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    1. The last of my tomatoes are in the banana basket, rusty - if I grow chillies next year, I might need a bigger banana basket! I wonder if the long winter this year made a difference to your chillies? It seems an awfully long time to wait for a harvest - hope the pods eventually ripen for you!

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  6. Chillis. Now you're talking! The apricot one is very attractive, but I prefer the deep red Thai Green Chilli one. You have chosen two of my favourite tomato varieties too - especially Maskotka, which I grow every year now. Sungold grows very tall, so you will have to consider how to support it, whereas Maskotka is a sprawler. I wonder if the Mexican physalis is a tomatillo? At least it must be closely related.

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    1. Haha! I thought of you as I chatted to Joy, Mark! Your posts have got me thinking again about chillies - such an attractive plant! I always tie up my tomato plants to a stake (or more, if needed) and, yes, I think the Toma Verde physalis is a tomatillo. Will make for interesting eating, I think!

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  7. Caro, why do you use Captcha codes as well as Comment Moderation? It seems like double-tasking!

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    1. Ah thanks, Mark! I hadn't realised that both were on and, hopefully, have now rectified this! I can appreciate it would have seemed like overkill before! Still, it worked at keeping the spammers out! ;)

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  8. Love the look of 'Apricot', might have to give that one a go. I can recommend Maskotka, I grew it for the first time this year, outside in pots, and it was prolific and delicious.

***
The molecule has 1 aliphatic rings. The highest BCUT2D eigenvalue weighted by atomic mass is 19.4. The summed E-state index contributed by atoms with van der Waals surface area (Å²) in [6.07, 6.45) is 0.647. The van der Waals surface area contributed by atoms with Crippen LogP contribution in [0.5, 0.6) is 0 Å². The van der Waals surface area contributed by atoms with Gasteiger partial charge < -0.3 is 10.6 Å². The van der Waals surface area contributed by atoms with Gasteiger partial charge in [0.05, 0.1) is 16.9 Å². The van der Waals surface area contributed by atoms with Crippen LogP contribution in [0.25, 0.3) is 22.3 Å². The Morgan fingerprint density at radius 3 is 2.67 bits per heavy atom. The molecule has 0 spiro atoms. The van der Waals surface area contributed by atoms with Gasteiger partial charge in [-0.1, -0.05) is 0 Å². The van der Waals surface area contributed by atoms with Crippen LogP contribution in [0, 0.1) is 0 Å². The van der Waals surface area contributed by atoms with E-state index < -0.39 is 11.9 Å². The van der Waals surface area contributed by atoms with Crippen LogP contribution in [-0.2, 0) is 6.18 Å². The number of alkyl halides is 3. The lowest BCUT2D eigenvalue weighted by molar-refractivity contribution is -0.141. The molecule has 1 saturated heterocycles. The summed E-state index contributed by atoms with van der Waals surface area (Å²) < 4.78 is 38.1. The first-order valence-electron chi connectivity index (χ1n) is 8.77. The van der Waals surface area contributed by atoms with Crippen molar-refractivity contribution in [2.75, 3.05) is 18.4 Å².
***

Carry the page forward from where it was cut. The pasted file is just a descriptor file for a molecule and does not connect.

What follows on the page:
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    1. Ah, good to know, Janet. Maskotka is getting excellent reviews here so I'll be very glad to give it a go next year and am really pleased at finding the seeds! I'll be very envious if you grow 'Apricot' but I'm sure you'll enjoy it and it will thrive for you!

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  9. I can see why the apricot chilli tempted you

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    1. She's a beauty, isn't she, Sue! Sadly not for me though but I hope the other chilli seeds will be just as delicious. Do you grow chillis?

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    2. No I don't - I avoid a;; contact after a particularly unpleasant experience with hands burning for several days.

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    3. Oh that's sounds nasty! Are you allergic or was the chilli particularly hot? I avoid accidentally burning my tongue when cooking with chilli by 'washing' my hands with cooking oil - bizarre but it works!

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    4. It wasn't a hot chilli which was why I decided preparing it without gloves would be OK but it wasn't. None of the recommended remedies worked and I ended up popping my hands in cold water regularly.

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    5. Wow, sounds lethal! Perhaps you'd better tell me which chilli it was so that I can avoid it!! I'm now wondering if you went ahead and ate it after having such a bad reaction!